Microsoft on Wednesday delivered the second developer-oriented preview release of its Internet Explorer (IE) 9 web browser, fulfilling an earlier promise to deliver updates to the technology on a regular schedule. The IE 9 Platform Preview 2 is a bare-bones application that provides no hint about the future UI, but it provides developers with an updated peek at the product's hardware acceleration and rendering capabilities.

"Today’s release builds on the first Platform Preview, delivering improvements to IE 9's performance, support for standards, and hardware acceleration of HTML5," Microsoft General Manager Dean Hachamovitch wrote in a blog post announcing the release. "Developers should expect much more from browsers in order to deliver the graphically rich, interactive applications that HTML5 will enable. In IE9, our goal is to provide professional-grade, modern HTML5 support on top of modern hardware through Windows."

With IE 9, Microsoft is seeking to not only reverse its browser's poor support for web standards but to engage the broader web development community, including other browser makers, to come up with new standards that define how websites will render in browsers. Using the mantra "same markup," Microsoft seeks to ensure that the same underlying HTML and CSS code will render identically in every browser, so that users and developers will have better experiences. And that will provide browser makers with an incentive to compete in other areas.

To achieve this goal, Microsoft has provided over 7,000 new compliance tests to the W3C web standards body. But it's also working to bolster its scores on today's less-than-helpful tests, like the pointless ACID3 test that open-source advocates are so fond of, and the SunSpider JavaScript benchmark test. IE 9 PP2 scores significantly better on both than did the first IE 9 preview.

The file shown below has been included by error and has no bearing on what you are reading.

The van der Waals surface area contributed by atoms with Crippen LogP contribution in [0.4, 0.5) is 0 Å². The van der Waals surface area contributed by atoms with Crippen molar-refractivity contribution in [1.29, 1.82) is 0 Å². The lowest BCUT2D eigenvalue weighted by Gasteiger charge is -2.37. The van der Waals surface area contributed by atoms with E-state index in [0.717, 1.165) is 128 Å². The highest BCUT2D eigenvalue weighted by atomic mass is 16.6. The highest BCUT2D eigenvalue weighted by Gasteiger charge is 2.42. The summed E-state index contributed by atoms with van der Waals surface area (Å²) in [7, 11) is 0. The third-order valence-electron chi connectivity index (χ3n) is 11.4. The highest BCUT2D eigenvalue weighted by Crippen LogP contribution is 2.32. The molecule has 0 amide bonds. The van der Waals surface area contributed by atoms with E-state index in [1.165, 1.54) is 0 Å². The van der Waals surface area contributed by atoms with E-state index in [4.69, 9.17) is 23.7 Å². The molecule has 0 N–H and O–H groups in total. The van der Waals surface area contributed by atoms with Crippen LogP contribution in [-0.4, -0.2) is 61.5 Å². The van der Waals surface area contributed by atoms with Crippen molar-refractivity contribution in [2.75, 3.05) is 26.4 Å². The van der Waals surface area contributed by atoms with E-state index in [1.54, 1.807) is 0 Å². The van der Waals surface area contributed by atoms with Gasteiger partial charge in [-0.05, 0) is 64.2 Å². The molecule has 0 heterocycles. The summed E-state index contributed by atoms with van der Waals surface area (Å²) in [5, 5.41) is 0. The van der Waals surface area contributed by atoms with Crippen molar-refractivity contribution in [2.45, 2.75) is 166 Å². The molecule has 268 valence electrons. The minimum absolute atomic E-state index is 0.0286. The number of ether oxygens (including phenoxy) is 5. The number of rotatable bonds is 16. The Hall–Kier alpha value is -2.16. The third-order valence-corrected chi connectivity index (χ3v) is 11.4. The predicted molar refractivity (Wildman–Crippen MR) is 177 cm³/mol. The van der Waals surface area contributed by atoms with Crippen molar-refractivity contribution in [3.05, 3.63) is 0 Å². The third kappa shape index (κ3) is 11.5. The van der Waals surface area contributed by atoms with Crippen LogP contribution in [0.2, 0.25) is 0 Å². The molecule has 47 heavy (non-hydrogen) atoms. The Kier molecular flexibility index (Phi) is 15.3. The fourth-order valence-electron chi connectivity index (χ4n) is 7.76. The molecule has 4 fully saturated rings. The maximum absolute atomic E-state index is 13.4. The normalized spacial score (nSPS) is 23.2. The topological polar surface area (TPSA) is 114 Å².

Microsoft also recently announced its intention to support HTML 5-based H.264 video in IE 9, meaning that such video will play in the browser without a plugin. However, unlike Apple, Microsoft also supports Adobe Flash (which, among other things, also provides video playback) and will do so going forward.

The first IE 9 platform preview was downloaded over one million times, Microsoft says, and the final product will ship for both Windows 7 and Vista. Microsoft has yet to provide any information about the delivery schedule, however, and hasn't yet announced a beta version that will be of interest to the general public.

Developers interested in testing the new IE 9 Platform Preview 2 release can visit the Internet Explorer 9 Test Drive site, which also includes a number of interesting performance, HTML 5, and graphics demos. Not surprisingly, these demos make IE 9 look great, and the competition look bad.